January 18, 1845
IV, Number 26.
and Published By
R. C. Langdon & W. C. Munger
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CANDY -- This article, said to be so vastly superior
to the most celebrated of the day, is now made in
North Carolina. It is made from the boiled extract
of tobacco stems. It is very dark in color of course
of a bitter sweet taste, inferior in point of pleasantness
to hoarhound. We were not before aware that tobacco,
had so much sacchharine about it; this candy however,
exhibits in a very high degree. Tobacco possesses
many valuable and medicinal qualities, and this method
of preparing it, may render it a very efficient and
agreeable remidical agent.
women of the Revolution -- The zeal with which
the cause of liberty was embraced by the women
of American, during the war of our Revolution,
has often been mentioned with admiration and praise.
The following annecdotes will forcibly illustrate
the extent and strength of this patriotic feeling:
Mrs. Pinckney, the wife of Col. Charles Pinckney,
a British officer once said, "it is impossible
not to admire the firmness of the ladies of your
Had your men but half their resolution, we might
give up the contest. America would be invincible."
Daniel Hull having obtained permission to pay a visit
to her mother on John's Island was on the point of
embarking, when an officer stepped forward and in
an authoriative manner demanded the key of her trunk. "I seek for treason," was the reply. "You may save
yourself the trouble of search thejm." said Mrs.
Hall. "You may find plenty of it at my tounge's
officer distinguished by his inhumanity, and constant
oppression to the unfortunate, meeting Mrs. Charles
Elliott in a garden adorned with a great variety
of flowers, asked the name of the camomile, which
appeared to flourish with peculiar luxurience - the "Rebel
replied. - "Why was that name given to it?" asked
the officer. "Because," rejoined the lady "it
thrives best when most trampled upon."
So much were the women attached to the
whig interest, habituated to injuries, and so resolute
in supporting them, that they would jocosely speak
of misfortunes, though at that moment suffering under
their pressure. Mrs. Sabina Elliot, having witnessed
the activity of an officer who had ordered the plundering
of her poultry houses, finding an old Muscovy druke
which had escaped the general search, still straying
about the premises, had him caught, and mounting a
servant on horseback, ordered him to follow and deliver
the bird to the officer, with her compliments, as she
concluded in the hurry of departure, it had been left
The contrivance adopted by the ladies
to carry from the British garrison supplies to the
defenders of our country, were highly credible for
their ingenuity and of infinite utility to their friends.
The cloth of many a military coat, concealed with art,
and not infrequently made an appendage to female attire,
has escaped the vigilence of the guards expressly stationed
to prevent smuggling, and speedily converted to regimental
shape and worn triumphantly in battle. Boots have in
many cases, been relinquished by the delicate wearer
to the active partizan. I have seen a horseman's helment
concealed by a well arranged head dress, and epauletts
delivered from the folds of the simple cap of the matron.
- Feathers and cockades were much in demand, and so
cunningly hid and handsomely presented, that he could
have been no true knight who did not feel the obligation
to defend them to the last extremity.
the indulgence of wanton asperitics towards the patriotic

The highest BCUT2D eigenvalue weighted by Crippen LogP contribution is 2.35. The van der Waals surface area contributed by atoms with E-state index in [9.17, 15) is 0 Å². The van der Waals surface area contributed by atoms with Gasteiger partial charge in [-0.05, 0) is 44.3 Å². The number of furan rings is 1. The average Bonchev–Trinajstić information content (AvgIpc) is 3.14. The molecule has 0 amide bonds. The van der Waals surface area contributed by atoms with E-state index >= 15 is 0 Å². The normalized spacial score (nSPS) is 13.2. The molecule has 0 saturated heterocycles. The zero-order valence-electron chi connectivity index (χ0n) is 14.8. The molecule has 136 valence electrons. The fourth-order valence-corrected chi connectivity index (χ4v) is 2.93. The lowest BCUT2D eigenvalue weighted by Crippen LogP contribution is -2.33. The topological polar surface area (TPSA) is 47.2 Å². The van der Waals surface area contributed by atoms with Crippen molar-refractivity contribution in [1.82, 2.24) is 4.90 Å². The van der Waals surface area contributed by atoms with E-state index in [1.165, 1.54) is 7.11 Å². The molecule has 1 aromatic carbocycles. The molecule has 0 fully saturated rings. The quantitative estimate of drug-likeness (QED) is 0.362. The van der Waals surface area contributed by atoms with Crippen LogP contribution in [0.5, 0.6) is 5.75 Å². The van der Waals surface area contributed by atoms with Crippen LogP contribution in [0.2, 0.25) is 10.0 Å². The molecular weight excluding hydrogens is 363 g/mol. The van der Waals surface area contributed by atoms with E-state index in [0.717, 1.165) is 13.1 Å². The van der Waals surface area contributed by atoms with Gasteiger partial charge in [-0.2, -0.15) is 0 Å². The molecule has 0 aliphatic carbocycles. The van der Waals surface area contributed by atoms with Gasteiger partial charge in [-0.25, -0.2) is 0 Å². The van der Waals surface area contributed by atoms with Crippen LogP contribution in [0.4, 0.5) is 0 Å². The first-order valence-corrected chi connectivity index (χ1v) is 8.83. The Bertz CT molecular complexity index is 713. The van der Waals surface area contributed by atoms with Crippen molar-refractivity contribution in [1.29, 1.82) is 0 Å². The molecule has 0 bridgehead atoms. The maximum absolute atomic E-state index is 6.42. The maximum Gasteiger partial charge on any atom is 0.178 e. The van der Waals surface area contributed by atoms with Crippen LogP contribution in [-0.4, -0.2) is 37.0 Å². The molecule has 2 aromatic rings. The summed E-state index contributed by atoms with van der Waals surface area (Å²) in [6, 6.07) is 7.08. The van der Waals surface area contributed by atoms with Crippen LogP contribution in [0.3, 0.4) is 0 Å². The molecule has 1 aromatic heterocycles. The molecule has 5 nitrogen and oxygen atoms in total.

fair, the aggressors were not
unfrequently answered with keenness of repartee that
left them little cause for triumph, the haughty Truleton
vaunting his feats of gallantry to the great disparagement
of the Continental Cavalry, said to a lady at Wilmington, "I have a very earnest desire to see your far
famed hero, Col. Washington." "Your wish
Col. might be fully gratified," she promptly replied, "had
you ventured to look behind you after the battle of
was at this battle that Washington had wounded Tarleton
in the hand, which gave rise to a still more pointed
retest. Conversing with Mrs. Wiley Jones, Lol. Tarleton
observed, "you appear to think very highly of
Col. Washington, and yet I am told that he is so ignorant
a fellow that he can hardly read his won name." "It
may be the case," she readily replied, "but
no man better than yourself, Colonel, can testify,
knows how to make his mark."
Elder Daniel M. Andrews
For the Register.
with the pleasures of youth, there is one of a negative
character worthy of investigation - a comparative
freedom from self-reproach. I speak now of those
whose morals are untainted, and whose general habits
are laudable. I would not hint that any young person
is free from guilt or in the sanctified eye of Heaven,
pure or acceptable. That word which cannot err, has
taught us that "there is none that worketh good,
no, not one." But youthful character may be seen,
comparatively. We may think it moral, as opposed
to the dissolute; we may think it lovely, as opposed
to the refractory; we may speak of it as pure, in
opposition to the artful and intriguing. In this
light there are, indeed, fewer persons of self-reproach
in youth than in mature life.
spirit of a man will support his infirmities, but
a wounded spirit who can bear?" This precept of inspired
philosophy is adapted to all, and the question with
which it concludes implies, that the misery of self-reproach
is of the most weighing and pungent character. There
is nothing that so unveils the soul, or dissolves
it of its grandeur, and annigilates its lofty aspirations.
The arrows that drink up the soul are self-reproach;
and the wounds which it indict, like the baneful
darts of the ancients, are curable only by a medicament
that is divine. To nourish in the bosom this baneful
companion of guilt, to acquiesce with it in pleasures
which cannot please, and to marks of beauty which
we affect to admire; to feel it deride the eye, and